The COLA is calculated by comparing consumer prices in July, August and September each year with prices in the same three months from the previous year. If prices go up over the course of the year, benefits go up, starting with payments delivered in January.
Since 1975, annual Social Security raises have averaged just over 4 percent. Next year will mark only the seventh time the COLA has been less than 2 percent. This year's increase was 1.7 percent. There was no COLA in 2010 or 2011 because inflation was too low.
"By providing protection against inflation, the COLA helps beneficiaries of all ages maintain their standard of living, keeping many from falling into poverty,'' said AARP executive vice president Nancy LeaMond. "The COLA announced today is vital to millions, but at an average of just $19 per month, it will quickly be consumed by the rising costs of basic needs like food, utilities and health care.''
Lower prices for gasoline are helping keep inflation low. The average price of a gallon of regular gasoline has dropped over the past year from $3.53 to about $3.28, according to the automotive club AAA.
Over the past year, medical costs went up less than in previous years but still outpaced other consumer prices, rising 2.4 percent, according to the Bureau of Labor Statistics. Housing costs went up 2.3 percent.
To save money, Congress has considered adopting a new measure of inflation called the chained CPI, which would, on average, result in slightly smaller COLAs most years. President Barack Obama has supported the idea in previous budget talks with House Speaker John Boehner, R-Ohio, making it one of the few issues the two agree on.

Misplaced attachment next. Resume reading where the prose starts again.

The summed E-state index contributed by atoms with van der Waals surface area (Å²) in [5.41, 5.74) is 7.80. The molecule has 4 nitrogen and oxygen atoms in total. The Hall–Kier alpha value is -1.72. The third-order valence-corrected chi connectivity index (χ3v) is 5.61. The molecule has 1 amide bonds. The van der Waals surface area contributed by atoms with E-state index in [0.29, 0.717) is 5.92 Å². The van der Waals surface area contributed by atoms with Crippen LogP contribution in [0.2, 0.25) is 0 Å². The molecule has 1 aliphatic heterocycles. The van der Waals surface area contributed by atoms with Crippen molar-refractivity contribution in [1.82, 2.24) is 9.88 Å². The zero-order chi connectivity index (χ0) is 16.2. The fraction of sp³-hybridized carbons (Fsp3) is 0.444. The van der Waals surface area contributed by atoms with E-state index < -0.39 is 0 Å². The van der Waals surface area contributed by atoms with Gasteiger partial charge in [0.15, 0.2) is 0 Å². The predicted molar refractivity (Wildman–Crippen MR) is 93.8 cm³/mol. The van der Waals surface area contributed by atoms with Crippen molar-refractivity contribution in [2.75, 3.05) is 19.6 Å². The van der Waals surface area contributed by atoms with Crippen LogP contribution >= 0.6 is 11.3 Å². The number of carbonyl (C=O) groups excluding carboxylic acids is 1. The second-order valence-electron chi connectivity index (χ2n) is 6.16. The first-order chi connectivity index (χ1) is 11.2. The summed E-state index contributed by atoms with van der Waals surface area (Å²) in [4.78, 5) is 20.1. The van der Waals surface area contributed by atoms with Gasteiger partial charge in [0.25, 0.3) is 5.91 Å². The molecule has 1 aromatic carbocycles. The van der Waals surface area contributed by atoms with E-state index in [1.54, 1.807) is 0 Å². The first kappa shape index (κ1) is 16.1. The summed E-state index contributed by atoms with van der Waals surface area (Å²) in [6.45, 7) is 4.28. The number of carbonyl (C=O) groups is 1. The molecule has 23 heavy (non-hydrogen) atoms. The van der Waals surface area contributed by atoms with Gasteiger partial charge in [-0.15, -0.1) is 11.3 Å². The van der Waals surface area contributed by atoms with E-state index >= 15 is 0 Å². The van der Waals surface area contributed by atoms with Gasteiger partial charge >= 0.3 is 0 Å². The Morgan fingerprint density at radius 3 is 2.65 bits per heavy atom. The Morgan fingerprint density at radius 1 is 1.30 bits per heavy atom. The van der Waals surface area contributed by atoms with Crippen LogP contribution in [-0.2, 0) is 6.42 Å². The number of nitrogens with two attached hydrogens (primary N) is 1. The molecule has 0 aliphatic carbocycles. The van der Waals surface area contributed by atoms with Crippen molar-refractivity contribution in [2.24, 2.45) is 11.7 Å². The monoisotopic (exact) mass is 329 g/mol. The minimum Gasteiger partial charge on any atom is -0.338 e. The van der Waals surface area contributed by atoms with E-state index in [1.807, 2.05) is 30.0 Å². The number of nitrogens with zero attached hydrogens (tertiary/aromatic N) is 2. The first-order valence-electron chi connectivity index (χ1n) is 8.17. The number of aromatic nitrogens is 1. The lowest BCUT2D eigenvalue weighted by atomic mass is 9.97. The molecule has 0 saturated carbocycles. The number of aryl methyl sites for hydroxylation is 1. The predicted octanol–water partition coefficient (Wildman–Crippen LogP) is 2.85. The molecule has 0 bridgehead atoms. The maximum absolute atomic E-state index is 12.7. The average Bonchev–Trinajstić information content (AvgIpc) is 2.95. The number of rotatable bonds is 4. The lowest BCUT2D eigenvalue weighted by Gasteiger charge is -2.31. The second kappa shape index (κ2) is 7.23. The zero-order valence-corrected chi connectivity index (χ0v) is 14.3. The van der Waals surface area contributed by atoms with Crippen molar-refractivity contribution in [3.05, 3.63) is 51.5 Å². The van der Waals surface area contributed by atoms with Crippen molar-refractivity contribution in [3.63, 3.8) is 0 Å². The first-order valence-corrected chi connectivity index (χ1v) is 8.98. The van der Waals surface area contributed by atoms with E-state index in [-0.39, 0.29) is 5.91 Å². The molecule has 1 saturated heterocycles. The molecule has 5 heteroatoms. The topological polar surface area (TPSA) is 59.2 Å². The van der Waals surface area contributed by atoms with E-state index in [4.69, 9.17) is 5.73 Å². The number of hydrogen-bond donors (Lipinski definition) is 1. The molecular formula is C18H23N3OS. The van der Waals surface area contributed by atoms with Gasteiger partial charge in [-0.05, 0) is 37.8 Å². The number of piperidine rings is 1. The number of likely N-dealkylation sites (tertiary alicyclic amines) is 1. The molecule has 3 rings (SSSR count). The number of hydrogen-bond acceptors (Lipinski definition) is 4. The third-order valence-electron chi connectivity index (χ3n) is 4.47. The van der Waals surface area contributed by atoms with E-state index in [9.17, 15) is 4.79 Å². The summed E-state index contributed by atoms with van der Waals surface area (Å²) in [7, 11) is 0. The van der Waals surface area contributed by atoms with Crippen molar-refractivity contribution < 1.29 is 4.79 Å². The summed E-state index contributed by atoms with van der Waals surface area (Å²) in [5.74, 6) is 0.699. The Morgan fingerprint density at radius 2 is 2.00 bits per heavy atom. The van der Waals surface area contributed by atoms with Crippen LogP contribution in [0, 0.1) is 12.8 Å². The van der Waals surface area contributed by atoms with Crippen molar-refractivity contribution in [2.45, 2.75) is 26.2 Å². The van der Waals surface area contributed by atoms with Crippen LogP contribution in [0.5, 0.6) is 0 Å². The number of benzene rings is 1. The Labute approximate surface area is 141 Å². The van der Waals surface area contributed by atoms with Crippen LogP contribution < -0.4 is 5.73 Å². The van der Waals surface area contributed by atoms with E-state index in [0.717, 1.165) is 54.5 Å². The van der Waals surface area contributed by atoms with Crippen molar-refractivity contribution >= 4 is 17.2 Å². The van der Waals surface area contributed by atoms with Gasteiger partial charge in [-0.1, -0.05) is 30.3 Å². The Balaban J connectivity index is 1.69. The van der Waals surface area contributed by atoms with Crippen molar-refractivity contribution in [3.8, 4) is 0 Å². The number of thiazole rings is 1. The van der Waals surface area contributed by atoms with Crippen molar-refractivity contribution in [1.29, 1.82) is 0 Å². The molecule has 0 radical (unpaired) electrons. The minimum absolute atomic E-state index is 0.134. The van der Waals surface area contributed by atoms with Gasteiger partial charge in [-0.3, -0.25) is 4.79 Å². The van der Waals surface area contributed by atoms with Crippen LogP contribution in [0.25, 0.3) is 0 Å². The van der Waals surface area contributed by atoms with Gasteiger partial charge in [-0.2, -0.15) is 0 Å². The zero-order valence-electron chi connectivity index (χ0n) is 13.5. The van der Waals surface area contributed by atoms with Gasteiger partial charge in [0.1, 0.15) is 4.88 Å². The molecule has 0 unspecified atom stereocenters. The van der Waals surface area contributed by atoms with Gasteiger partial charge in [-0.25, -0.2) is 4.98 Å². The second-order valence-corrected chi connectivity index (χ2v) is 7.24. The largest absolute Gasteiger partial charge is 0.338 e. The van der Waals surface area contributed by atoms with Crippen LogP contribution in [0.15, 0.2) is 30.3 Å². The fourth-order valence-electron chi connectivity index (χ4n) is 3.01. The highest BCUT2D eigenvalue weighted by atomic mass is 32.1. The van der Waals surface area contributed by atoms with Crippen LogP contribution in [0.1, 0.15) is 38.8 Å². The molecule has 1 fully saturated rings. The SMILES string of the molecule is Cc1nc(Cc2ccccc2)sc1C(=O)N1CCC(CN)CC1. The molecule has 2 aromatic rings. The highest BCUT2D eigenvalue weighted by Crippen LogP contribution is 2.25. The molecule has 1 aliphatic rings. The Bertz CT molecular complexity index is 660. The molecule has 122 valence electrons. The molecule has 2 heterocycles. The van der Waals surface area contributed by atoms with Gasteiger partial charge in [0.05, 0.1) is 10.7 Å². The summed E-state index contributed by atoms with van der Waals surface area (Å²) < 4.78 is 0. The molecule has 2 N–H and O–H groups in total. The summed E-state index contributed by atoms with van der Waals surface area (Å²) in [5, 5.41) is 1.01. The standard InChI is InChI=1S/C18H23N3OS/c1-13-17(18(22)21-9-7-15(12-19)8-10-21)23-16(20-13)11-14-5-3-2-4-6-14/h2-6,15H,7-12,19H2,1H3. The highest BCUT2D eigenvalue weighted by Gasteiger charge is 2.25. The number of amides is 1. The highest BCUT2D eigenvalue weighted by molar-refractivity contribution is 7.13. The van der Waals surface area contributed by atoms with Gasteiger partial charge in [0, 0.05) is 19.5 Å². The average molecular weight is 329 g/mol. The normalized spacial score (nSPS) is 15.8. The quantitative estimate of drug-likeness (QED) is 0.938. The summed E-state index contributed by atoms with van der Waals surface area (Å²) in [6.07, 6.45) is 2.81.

Many economists argue that the chained CPI is more accurate because it assumes that as prices increase, consumers switch to lower cost alternatives, reducing the amount of inflation they experience. The White House has called it a "technical change,'' though many advocates for older Americans are pledging to fight it.
The issue could come up again as part of a new round of budget talks that began Wednesday on Capitol Hill. Following the recent government shutdown, House and Senate leaders formed a new committee that is trying to reach a budget deal for next year and beyond. The committee has a deadline of mid-December.
If the chained CPI were in use today, next year's COLA would still be 1.5 percent. That's because the differences between the two inflation measures are smaller when the COLA is small.
"Proponents of a stingier COLA formula claim the chained CPI is more accurate. However, in truth it is a benefit cut for millions of current and future retirees, veterans, people with disabilities and their families,'' said Max Richtman, who heads the National Committee to Preserve Social Security and Medicare.
Associated Press reporter Christopher S. Rugaber contributed to this report.
Follow Stephen Ohlemacher on Twitter at http://twitter.com/stephenatap